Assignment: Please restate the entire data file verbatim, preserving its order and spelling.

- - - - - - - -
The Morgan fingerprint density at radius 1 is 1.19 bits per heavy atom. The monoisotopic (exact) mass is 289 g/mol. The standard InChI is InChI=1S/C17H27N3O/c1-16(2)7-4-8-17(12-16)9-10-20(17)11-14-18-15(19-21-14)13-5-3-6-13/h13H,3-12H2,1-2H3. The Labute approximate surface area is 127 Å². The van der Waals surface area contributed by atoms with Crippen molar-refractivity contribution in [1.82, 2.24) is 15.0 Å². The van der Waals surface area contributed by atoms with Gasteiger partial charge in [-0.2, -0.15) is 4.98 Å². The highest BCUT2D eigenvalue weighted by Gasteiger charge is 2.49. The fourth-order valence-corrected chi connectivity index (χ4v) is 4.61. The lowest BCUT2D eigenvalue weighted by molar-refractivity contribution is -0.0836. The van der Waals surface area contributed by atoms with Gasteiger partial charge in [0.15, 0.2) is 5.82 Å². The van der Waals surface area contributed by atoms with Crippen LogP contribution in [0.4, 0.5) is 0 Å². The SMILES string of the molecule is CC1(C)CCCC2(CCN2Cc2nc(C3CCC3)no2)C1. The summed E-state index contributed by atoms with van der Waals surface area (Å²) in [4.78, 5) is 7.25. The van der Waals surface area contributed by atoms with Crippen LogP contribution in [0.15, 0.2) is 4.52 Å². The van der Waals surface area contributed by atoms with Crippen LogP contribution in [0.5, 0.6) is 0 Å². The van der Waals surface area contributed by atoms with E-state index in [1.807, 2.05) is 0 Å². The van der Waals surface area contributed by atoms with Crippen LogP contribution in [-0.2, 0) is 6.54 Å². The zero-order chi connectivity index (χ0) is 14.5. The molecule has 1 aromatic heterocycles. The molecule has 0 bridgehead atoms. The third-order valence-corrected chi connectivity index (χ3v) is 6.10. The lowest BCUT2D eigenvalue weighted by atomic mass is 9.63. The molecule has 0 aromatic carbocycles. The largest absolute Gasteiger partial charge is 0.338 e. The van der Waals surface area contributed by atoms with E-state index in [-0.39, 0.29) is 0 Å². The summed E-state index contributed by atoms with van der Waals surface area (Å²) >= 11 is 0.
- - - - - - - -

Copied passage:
The Morgan fingerprint density at radius 1 is 1.19 bits per heavy atom. The monoisotopic (exact) mass is 289 g/mol. The standard InChI is InChI=1S/C17H27N3O/c1-16(2)7-4-8-17(12-16)9-10-20(17)11-14-18-15(19-21-14)13-5-3-6-13/h13H,3-12H2,1-2H3. The Labute approximate surface area is 127 Å². The van der Waals surface area contributed by atoms with Crippen molar-refractivity contribution in [1.82, 2.24) is 15.0 Å². The van der Waals surface area contributed by atoms with Gasteiger partial charge in [-0.2, -0.15) is 4.98 Å². The highest BCUT2D eigenvalue weighted by Gasteiger charge is 2.49. The fourth-order valence-corrected chi connectivity index (χ4v) is 4.61. The lowest BCUT2D eigenvalue weighted by molar-refractivity contribution is -0.0836. The van der Waals surface area contributed by atoms with Gasteiger partial charge in [0.15, 0.2) is 5.82 Å². The van der Waals surface area contributed by atoms with Crippen LogP contribution in [0.4, 0.5) is 0 Å². The SMILES string of the molecule is CC1(C)CCCC2(CCN2Cc2nc(C3CCC3)no2)C1. The summed E-state index contributed by atoms with van der Waals surface area (Å²) in [4.78, 5) is 7.25. The van der Waals surface area contributed by atoms with Crippen LogP contribution in [0.15, 0.2) is 4.52 Å². The van der Waals surface area contributed by atoms with Crippen LogP contribution in [0.5, 0.6) is 0 Å². The van der Waals surface area contributed by atoms with E-state index in [1.807, 2.05) is 0 Å². The van der Waals surface area contributed by atoms with Crippen LogP contribution in [-0.2, 0) is 6.54 Å². The zero-order chi connectivity index (χ0) is 14.5. The molecule has 1 aromatic heterocycles. The molecule has 0 bridgehead atoms. The third-order valence-corrected chi connectivity index (χ3v) is 6.10. The lowest BCUT2D eigenvalue weighted by atomic mass is 9.63. The molecule has 0 aromatic carbocycles. The largest absolute Gasteiger partial charge is 0.338 e. The van der Waals surface area contributed by atoms with E-state index in [-0.39, 0.29) is 0 Å². The summed E-state index contributed by atoms with van der Waals surface area (Å²) >= 11 is 0.